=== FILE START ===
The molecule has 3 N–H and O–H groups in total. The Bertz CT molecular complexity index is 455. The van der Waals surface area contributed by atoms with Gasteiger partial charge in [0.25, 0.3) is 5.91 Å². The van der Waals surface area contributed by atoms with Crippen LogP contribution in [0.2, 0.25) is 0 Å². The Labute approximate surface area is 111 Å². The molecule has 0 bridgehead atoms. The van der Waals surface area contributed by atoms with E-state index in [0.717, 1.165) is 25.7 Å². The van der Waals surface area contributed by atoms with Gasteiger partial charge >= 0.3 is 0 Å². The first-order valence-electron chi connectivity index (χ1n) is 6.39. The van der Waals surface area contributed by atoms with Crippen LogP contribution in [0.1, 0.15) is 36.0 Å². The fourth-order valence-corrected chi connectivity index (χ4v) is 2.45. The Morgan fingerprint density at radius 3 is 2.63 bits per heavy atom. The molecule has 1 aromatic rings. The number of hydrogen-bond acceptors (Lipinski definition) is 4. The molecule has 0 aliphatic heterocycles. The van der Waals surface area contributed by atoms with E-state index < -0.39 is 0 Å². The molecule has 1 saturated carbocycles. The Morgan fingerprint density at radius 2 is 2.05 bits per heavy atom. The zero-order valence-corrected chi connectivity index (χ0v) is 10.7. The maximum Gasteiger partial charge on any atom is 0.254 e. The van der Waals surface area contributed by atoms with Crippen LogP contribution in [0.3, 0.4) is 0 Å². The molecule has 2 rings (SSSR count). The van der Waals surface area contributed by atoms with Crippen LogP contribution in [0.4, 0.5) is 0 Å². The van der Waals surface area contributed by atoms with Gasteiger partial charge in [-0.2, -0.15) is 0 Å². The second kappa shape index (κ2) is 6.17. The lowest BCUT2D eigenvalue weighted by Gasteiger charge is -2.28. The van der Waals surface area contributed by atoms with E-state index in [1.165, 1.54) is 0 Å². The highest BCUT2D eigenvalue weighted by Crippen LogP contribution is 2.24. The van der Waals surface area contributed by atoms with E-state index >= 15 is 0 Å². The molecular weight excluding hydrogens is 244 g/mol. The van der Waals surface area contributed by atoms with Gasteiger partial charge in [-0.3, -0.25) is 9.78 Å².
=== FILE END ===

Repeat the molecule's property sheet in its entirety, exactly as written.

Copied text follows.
The molecule has 3 N–H and O–H groups in total. The Bertz CT molecular complexity index is 455. The van der Waals surface area contributed by atoms with Gasteiger partial charge in [0.25, 0.3) is 5.91 Å². The van der Waals surface area contributed by atoms with Crippen LogP contribution in [0.2, 0.25) is 0 Å². The Labute approximate surface area is 111 Å². The molecule has 0 bridgehead atoms. The van der Waals surface area contributed by atoms with E-state index in [0.717, 1.165) is 25.7 Å². The van der Waals surface area contributed by atoms with Gasteiger partial charge >= 0.3 is 0 Å². The first-order valence-electron chi connectivity index (χ1n) is 6.39. The van der Waals surface area contributed by atoms with Crippen LogP contribution in [0.1, 0.15) is 36.0 Å². The fourth-order valence-corrected chi connectivity index (χ4v) is 2.45. The Morgan fingerprint density at radius 3 is 2.63 bits per heavy atom. The molecule has 1 aromatic rings. The number of hydrogen-bond acceptors (Lipinski definition) is 4. The molecule has 0 aliphatic heterocycles. The van der Waals surface area contributed by atoms with E-state index < -0.39 is 0 Å². The molecule has 1 saturated carbocycles. The Morgan fingerprint density at radius 2 is 2.05 bits per heavy atom. The zero-order valence-corrected chi connectivity index (χ0v) is 10.7. The maximum Gasteiger partial charge on any atom is 0.254 e. The van der Waals surface area contributed by atoms with Crippen LogP contribution in [0.3, 0.4) is 0 Å². The molecule has 2 rings (SSSR count). The van der Waals surface area contributed by atoms with Crippen LogP contribution in [0.4, 0.5) is 0 Å². The van der Waals surface area contributed by atoms with Gasteiger partial charge in [-0.2, -0.15) is 0 Å². The second kappa shape index (κ2) is 6.17. The lowest BCUT2D eigenvalue weighted by Gasteiger charge is -2.28. The van der Waals surface area contributed by atoms with E-state index in [1.165, 1.54) is 0 Å². The highest BCUT2D eigenvalue weighted by Crippen LogP contribution is 2.24. The van der Waals surface area contributed by atoms with E-state index >= 15 is 0 Å². The molecular weight excluding hydrogens is 244 g/mol. The van der Waals surface area contributed by atoms with Gasteiger partial charge in [-0.3, -0.25) is 9.78 Å².